Monthly Archives: March 2011
Image courtesy Caltech/NASA
There’s a party in our galaxy’s “city center,” and thousands of stars have gathered to light up the scene.
In visible light this region of the Milky Way is so bright that it’s almost impossible to see what’s happening. But new infrared pictures from NASA’s Spitzer Space Telescope—such as the one above released March 18—can reveal the raucous activity.
In the new shot, tendrils of warm gas (yellow-red) and carbon-rich dust (green) drape across the galactic center, where bright white star clusters are orbiting an unseen supermassive black hole.
When FIFA decided to award the 2022 World Cup to the State of Qatar there was a lot of surprise from the other competing countries. Not only was this a big bet from FIFA that a country so small could provide a memorable football tournament, but the temperatures experienced during the summer months when the tournament is played are extreme to say the least.
Come 2022, footballers from around the world will be heading to Doha, in a country where temperatues commonly reach 46 degrees Celsius, and don’t often fall below 29 degrees Celsius. FIFA knew this when it awarded the tournament to the country, so it also stipulated that the open stadiums must be air conditioned in some way.
How do you air condition an open stadium? Qatar University believes it has the answer, and it doesn’t involve lots of air conditioning units pumping out freezing cold air.
Qatar is a very rich country due to the massive amounts of oil and natural gas it has. Therefore they can think outside of the box for problems like this and not have to worry too much about cost. Dr. Saud Abdul Ghani, who runs the Mechanical and Industrial Engineering department at the Univeristy, has come up with a very green and nature-inspired way of solving this problem: artificial solar clouds.
If you’ve ever been outside on a very hot day then you know that standing in a shaded area can result in a temperature drop of several degrees. Dr. Ghani’s idea is to create an artificial cloud that would float above the stadiums covering a large area of the playing field in shadow. As the sun in blazing down on the cloud while it is doing this, all power can be generated through solar panels.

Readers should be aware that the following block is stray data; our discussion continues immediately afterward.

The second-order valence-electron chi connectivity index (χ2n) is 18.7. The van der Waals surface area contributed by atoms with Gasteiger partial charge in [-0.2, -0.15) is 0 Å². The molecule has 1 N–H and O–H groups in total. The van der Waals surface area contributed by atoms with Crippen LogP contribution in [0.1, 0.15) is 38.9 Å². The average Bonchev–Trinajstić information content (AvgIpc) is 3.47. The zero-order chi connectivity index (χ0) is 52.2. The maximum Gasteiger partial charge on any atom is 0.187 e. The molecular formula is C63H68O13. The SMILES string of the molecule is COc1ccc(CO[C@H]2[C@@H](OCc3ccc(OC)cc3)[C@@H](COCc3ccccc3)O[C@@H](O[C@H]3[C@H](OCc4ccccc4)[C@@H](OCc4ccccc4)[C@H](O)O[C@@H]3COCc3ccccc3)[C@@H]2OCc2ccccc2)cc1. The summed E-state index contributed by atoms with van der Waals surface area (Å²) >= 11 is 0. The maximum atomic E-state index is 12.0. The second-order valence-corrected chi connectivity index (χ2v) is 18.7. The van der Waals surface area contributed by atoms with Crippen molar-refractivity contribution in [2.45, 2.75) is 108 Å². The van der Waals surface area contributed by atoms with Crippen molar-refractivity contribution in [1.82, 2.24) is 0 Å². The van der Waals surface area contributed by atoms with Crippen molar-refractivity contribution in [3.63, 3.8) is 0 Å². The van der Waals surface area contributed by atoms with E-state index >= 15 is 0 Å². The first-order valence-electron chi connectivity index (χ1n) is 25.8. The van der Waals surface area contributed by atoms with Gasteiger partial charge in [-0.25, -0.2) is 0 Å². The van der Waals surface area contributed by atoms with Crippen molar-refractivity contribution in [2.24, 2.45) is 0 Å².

The cloud will be constructed of carbonic materials and have four solar engines allowing it to be moved by remote control as well as hover in place. We assume at night they will be landed near the stadiums. As for cost, the first one is thought to be in the region of $500,000, but Dr. Ghana believes that will fall and the usefulness of the clouds will extend well beyond the World Cup.
While a novel idea, we can’t help but think a strong gust of wind may cause major problems for the cloud. We’re also unsure how safe the players will feel with these clouds floating above them.
Originally published here – http://www.geek.com/articles/geek-cetera/qatar-developing-solar-clouds-to-cool-2022-world-cup-stadiums-20110327/
Valles Marineris: The Grand Canyon of Mars
Credit: Viking Project, USGS, NASA
The largest canyon in the Solar System cuts a wide swath across the face of Mars. Named Valles Marineris, the grand valley extends over 3,000 kilometers long, spans as much as 600 kilometers across, and delves as much as 8 kilometers deep. By comparison, the Earth’s Grand Canyon in Arizona, USA is 800 kilometers long, 30 kilometers across, and 1.8 kilometers deep. The origin of the Valles Marineris remains unknown, although a leading hypothesis holds that it started as a crack billions of years ago as the planet cooled. Several geologic processes have been identified in the canyon. The above mosaic was created from over 100 images of Mars taken by Viking Orbiters in the 1970s.